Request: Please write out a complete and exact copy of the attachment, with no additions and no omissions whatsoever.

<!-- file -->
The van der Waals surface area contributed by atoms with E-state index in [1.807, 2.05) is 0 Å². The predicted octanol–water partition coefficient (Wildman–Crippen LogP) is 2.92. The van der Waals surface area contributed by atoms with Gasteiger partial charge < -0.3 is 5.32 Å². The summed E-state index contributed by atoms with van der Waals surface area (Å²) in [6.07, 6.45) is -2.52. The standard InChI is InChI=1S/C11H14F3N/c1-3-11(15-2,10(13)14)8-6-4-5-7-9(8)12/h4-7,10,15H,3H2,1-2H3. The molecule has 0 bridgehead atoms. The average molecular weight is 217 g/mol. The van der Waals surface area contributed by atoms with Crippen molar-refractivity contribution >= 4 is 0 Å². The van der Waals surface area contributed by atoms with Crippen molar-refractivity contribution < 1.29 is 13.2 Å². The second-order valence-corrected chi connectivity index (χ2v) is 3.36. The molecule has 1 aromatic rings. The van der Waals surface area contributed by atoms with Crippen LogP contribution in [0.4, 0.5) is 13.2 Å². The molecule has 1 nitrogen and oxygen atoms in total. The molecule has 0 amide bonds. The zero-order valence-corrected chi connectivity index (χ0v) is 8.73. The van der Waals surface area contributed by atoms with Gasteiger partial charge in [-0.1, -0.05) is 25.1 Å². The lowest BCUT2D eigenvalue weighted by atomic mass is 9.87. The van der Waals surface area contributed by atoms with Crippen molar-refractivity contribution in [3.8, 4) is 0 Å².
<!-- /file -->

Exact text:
The van der Waals surface area contributed by atoms with E-state index in [1.807, 2.05) is 0 Å². The predicted octanol–water partition coefficient (Wildman–Crippen LogP) is 2.92. The van der Waals surface area contributed by atoms with Gasteiger partial charge < -0.3 is 5.32 Å². The summed E-state index contributed by atoms with van der Waals surface area (Å²) in [6.07, 6.45) is -2.52. The standard InChI is InChI=1S/C11H14F3N/c1-3-11(15-2,10(13)14)8-6-4-5-7-9(8)12/h4-7,10,15H,3H2,1-2H3. The molecule has 0 bridgehead atoms. The average molecular weight is 217 g/mol. The van der Waals surface area contributed by atoms with Crippen molar-refractivity contribution >= 4 is 0 Å². The van der Waals surface area contributed by atoms with Crippen molar-refractivity contribution < 1.29 is 13.2 Å². The second-order valence-corrected chi connectivity index (χ2v) is 3.36. The molecule has 1 aromatic rings. The van der Waals surface area contributed by atoms with Crippen LogP contribution in [0.4, 0.5) is 13.2 Å². The molecule has 1 nitrogen and oxygen atoms in total. The molecule has 0 amide bonds. The zero-order valence-corrected chi connectivity index (χ0v) is 8.73. The van der Waals surface area contributed by atoms with Gasteiger partial charge in [-0.1, -0.05) is 25.1 Å². The lowest BCUT2D eigenvalue weighted by atomic mass is 9.87. The van der Waals surface area contributed by atoms with Crippen molar-refractivity contribution in [3.8, 4) is 0 Å².